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Five takeaways from the Lakers’ 101-91 win over the Kings

Sacramento hasn’t been an easy team for the Lakers lately. They lost all four games against the Kings last year and entered Thursday with a seven-game losing streak against them.

But that changed with a 101-91 comeback victory in which the Lakers won the second half, 56-36. Here are five takeaways from the game.

1. Julius Randle has been a major driving force for the Lakers lately, and that goes well beyond his stats. Randle wasn’t the high scorer against the Kings, but he was the catalyst for the Lakers’ surge late in the second quarter. He was aggressive and disruptive. He finished with 15 points and eight rebounds. Randle admitted after the game it felt good to be playing as well as he has been playing. “Feels good, but not complacent,” he said. He also seems to enjoy when opponents try to get into his head. It happened again Thursday night with fellow Kentucky alumn DeMarcus Cousins and again we saw Randle’s amusement. He said there were some Kentucky bragging rights on the line.

2. Luke Walton sat D’Angelo Russell down near the end of the game, and Russell took it well. He was still engaged in the team’s fourth-quarter push, and Walton noted that Russell was a big part of the win, having contributed to the Lakers runs with his 17 points. But Russell will have to reduce his turnovers — he averages 3.2 per game and on Thursday he committed five. “He has the ball handling and passion vision not to turn the ball over,” Walton said. “We’ve seen it. He’s still young and there’s good defenders. Most teams in this league don’t jump and show high like that on pick and rolls. That’s a little bit different. He still did good things. He’s got to take care of the ball better.” Walton added that, as a former player, he understands the urge to make a fancy pass over the easy pass, but he’s looking for “singles,” not home runs.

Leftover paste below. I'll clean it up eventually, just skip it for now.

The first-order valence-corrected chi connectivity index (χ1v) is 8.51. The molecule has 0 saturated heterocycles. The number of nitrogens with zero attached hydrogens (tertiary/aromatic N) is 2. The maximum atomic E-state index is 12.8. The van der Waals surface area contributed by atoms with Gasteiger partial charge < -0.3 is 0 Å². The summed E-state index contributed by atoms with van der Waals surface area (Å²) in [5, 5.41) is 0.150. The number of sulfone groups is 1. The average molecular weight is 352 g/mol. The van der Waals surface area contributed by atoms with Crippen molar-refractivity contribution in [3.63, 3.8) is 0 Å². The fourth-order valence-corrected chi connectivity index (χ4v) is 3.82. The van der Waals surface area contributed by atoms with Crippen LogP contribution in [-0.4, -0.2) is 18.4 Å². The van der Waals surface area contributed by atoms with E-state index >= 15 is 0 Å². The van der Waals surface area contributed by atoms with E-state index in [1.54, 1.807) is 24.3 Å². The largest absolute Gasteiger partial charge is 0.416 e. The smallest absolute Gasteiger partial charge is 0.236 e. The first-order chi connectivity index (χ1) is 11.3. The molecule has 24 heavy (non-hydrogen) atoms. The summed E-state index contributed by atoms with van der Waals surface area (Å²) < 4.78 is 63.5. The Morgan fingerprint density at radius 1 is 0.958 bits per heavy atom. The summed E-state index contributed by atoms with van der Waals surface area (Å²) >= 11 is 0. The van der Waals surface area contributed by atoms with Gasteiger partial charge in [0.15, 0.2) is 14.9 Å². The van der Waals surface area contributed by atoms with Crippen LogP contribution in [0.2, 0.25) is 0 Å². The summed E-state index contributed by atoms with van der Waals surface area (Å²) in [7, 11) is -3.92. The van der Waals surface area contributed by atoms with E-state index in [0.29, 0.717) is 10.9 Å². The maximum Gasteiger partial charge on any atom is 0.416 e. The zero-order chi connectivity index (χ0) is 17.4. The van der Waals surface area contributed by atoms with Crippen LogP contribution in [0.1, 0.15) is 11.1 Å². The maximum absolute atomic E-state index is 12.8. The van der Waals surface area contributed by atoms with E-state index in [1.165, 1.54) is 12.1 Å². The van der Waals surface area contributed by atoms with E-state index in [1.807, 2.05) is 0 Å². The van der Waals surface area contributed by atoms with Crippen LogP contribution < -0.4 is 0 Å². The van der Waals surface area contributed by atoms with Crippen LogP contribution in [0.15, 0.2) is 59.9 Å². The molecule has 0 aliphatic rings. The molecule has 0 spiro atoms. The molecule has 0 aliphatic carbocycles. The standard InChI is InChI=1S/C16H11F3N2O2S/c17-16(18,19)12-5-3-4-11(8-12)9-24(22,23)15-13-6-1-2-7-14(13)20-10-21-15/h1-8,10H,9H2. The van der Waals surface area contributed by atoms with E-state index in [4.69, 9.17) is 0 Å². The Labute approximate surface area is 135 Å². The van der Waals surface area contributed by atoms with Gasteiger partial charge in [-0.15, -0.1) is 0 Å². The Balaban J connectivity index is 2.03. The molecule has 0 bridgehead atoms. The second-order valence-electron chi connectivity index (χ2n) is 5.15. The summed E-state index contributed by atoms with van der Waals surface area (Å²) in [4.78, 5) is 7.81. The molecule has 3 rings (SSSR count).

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3. The details are foggy to Larry Nance Jr., but he did put himself in danger with his willingness to stay in the game despite a concussion on Sunday against the Phoenix Suns. After his head hit the court as hard as it did, Nance returned to the game to shoot free throws, then played longer than he should have before being taken out of the game and diagnosed with a concussion. The onus here can’t be on Nance. He doesn’t remember too much about the whole situation due to his concussion. The onus has to be on the Lakers staff not to allow him back in the game with even the potential for such a dangerous injury.

4. What’s not foggy is that the Lakers need Nance — and not just for his energy. He said after the game that he wants to lead the league in steals, and he had two in the last five minutes of the third quarter against the Kings.

5. The Lakers were able to overcome their slow start this time, but Walton doesn’t want his team getting into the habit of having to do that. He seemed upset even after their win, that it required the kind of comeback (from 19 points down) that it did.

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tania.ganguli@latimes.com

Twitter: @taniaganguli


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